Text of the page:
Classes (does this make sense?)

Lutger lutger.blijdestin at
Tue Jun 3 03:00:54 PDT 2008

Saaa wrote:
> Why is an interface better than a abstract class?
> Where should I store the number (it should have been called color, my bad
> )? Every fruit has the color variable.

Interfaces may have these benefits:
- it is possible for a class to implement more than one interface
- implementation is completely seperate from the interface. This can lead to
more flexible code. Further, it means that the implementation is in one
place, which is easier to maintain. 

When you make color a property, it's variable must be stored in the classes
that implement IFruit: Apple, Plum, etc, and would be a private field. 

Here is an example of how that could have some advantage:

class Apple : IFruit

    int color()
        return _color;
    void rot()
        _color = BROWN; 

    private int _color = GREEN; // GREEN is defined elsewhere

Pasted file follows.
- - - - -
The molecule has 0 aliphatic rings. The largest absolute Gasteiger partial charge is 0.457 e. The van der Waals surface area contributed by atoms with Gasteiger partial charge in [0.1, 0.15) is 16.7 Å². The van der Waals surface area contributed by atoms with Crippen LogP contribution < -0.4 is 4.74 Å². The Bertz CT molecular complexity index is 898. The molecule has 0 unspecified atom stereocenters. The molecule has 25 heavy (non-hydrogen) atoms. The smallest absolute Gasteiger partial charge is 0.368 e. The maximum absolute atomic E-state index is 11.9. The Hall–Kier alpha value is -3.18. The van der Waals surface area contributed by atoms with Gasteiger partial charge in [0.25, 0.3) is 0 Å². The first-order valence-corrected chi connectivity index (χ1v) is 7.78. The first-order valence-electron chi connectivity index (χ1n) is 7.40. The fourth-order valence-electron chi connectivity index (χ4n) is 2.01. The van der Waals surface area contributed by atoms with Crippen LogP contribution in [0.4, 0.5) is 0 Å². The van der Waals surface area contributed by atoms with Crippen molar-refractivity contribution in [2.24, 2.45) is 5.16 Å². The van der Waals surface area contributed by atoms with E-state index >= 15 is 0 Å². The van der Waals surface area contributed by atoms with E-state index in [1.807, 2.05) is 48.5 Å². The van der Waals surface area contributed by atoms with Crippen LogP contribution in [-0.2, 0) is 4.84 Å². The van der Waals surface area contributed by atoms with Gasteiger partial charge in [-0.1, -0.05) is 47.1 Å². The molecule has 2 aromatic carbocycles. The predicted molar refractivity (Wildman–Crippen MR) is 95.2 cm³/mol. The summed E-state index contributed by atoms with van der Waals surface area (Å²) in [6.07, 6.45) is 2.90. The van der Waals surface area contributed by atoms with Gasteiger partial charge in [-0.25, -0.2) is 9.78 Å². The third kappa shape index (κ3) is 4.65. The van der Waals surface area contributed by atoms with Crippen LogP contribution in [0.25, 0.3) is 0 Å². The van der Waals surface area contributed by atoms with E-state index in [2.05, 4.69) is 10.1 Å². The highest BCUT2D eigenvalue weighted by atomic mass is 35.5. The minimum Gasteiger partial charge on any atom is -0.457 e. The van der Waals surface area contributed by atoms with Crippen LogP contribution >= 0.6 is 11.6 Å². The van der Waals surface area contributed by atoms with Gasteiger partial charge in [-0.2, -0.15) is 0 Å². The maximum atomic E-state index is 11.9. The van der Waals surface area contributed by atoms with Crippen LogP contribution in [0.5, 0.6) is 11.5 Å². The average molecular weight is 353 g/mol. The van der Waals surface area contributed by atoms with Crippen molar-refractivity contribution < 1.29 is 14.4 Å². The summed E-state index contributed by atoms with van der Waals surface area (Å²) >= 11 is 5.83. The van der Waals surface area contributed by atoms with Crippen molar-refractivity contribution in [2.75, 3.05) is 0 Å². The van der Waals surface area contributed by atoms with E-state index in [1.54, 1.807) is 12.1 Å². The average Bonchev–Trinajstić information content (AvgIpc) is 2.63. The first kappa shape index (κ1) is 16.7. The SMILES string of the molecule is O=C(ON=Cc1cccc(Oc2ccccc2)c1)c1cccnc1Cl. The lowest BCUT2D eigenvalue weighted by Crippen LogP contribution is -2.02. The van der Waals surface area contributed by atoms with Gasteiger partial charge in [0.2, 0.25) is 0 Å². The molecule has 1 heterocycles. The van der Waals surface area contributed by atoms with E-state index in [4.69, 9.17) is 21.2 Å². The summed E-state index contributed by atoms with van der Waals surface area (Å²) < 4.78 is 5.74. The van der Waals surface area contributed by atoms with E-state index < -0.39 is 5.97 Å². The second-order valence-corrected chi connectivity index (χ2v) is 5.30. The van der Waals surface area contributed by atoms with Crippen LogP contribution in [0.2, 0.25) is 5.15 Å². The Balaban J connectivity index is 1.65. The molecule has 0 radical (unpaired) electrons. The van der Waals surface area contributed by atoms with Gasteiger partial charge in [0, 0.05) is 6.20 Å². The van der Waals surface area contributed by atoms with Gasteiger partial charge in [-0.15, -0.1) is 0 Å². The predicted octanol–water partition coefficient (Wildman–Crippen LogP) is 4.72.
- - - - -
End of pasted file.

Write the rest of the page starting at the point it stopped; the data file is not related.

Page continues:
In this implementation, only inside the Apple class can the color be
changed. This means that, when that code is correct color can be guaranteed
to always be in a valid state. Alternatively a setter can be implemented
that checks for valid input:

void color(int clr)
    if ( ! (clr == BROWN || clr == GREEN || clr == YELLOW) )
        throw new Exception("invalid color for Apple");
    _color = clr;

Yet another way to keep color always correct is to use an invariant:

class Apple : IFruit
        assert(clr == BROWN || clr == GREEN || clr == YELLOW, 
               "Apple's color is invalid");

When compiled with -unittest, the invariant is checked before and after
every function in Apple is executed.

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